UK’s Risky Move on Huawei and Hong Kong Won’t Benefit Itself

The UK’s position on Hong Kong is not about rights, freedoms or any other noble ideal. It is about politics plain and simple. Equally, the cutting of ties with Huawei is not about any perceived threat of surveillance or too much dependence on China, again it is about politics.

When the EU referendum was being bitterly fought in the UK in 2016, Brexit campaigners promised voters a world laden with freedom and opportunity.

If Britain is only able to unshackle itself from the dictates of Brussels, they said, the UK will then be free to develop much stronger economic relations with countries across the globe. China included.

The ardent Brexiteer and UK Prime Minister, Boris Johnson, confirmed as much in his “Global Britain” speech in February. “We are re-emerging after decades of hibernation as a campaigner for global free trade… The opportunities are extraordinary,” Johnson confidently announced.

Ideologues lapped up the prime ministers lyrical waxing of a Britain ready to emerge as a “supercharged champion” and defender of “the right of populations to buy and sell freely amongst each other.”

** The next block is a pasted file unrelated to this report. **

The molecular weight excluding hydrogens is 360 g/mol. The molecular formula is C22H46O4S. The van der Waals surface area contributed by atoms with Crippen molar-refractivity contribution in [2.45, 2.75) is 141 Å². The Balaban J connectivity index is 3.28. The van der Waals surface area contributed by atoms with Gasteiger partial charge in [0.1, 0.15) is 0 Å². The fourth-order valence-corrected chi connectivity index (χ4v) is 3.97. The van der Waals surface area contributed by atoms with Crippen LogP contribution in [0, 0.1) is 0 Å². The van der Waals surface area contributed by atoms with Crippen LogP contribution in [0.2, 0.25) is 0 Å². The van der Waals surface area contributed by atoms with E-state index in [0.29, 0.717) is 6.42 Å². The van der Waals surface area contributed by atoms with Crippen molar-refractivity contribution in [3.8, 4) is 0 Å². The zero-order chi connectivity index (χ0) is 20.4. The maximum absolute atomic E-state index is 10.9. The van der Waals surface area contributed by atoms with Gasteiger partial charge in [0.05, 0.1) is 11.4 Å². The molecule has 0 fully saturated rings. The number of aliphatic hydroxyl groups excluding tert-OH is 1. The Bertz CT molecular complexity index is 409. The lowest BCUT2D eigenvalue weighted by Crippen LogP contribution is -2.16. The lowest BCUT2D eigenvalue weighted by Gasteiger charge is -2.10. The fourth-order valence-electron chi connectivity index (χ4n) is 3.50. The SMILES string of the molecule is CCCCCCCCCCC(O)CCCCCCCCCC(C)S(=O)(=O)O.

Critics however, were far from impressed.

No amount of pontificating and bluster could mask the reality that a Britain outside of the EU, is a Britain with much less clout on the world-stage. There was also a creeping fear that a post-Brexit Britain could find itself increasingly at the mercy of US policy makers, risking being pulled further into Washington’s orbit.

Given what has been witnessed over the last couple of weeks — specifically regarding the UK’s shift in foreign policy towards China — the fear of becoming a satellite of Washington, appears to have been well-founded.

U-turn on Huawei

Boris Johnson bowed to growing pressure over Huawei’s involvement in the UK’s 5G infrastructure and is now intent on leading an international campaign to isolate the Chinese telecom giant.

Until a couple of weeks ago, Johnson was content in allowing Huawei to build and maintain up to 35 percent of Britain’s next generation telecommunications network. He has since announced plans to reduce all involvement of the China-based company in Britain’s 5G network by 2023.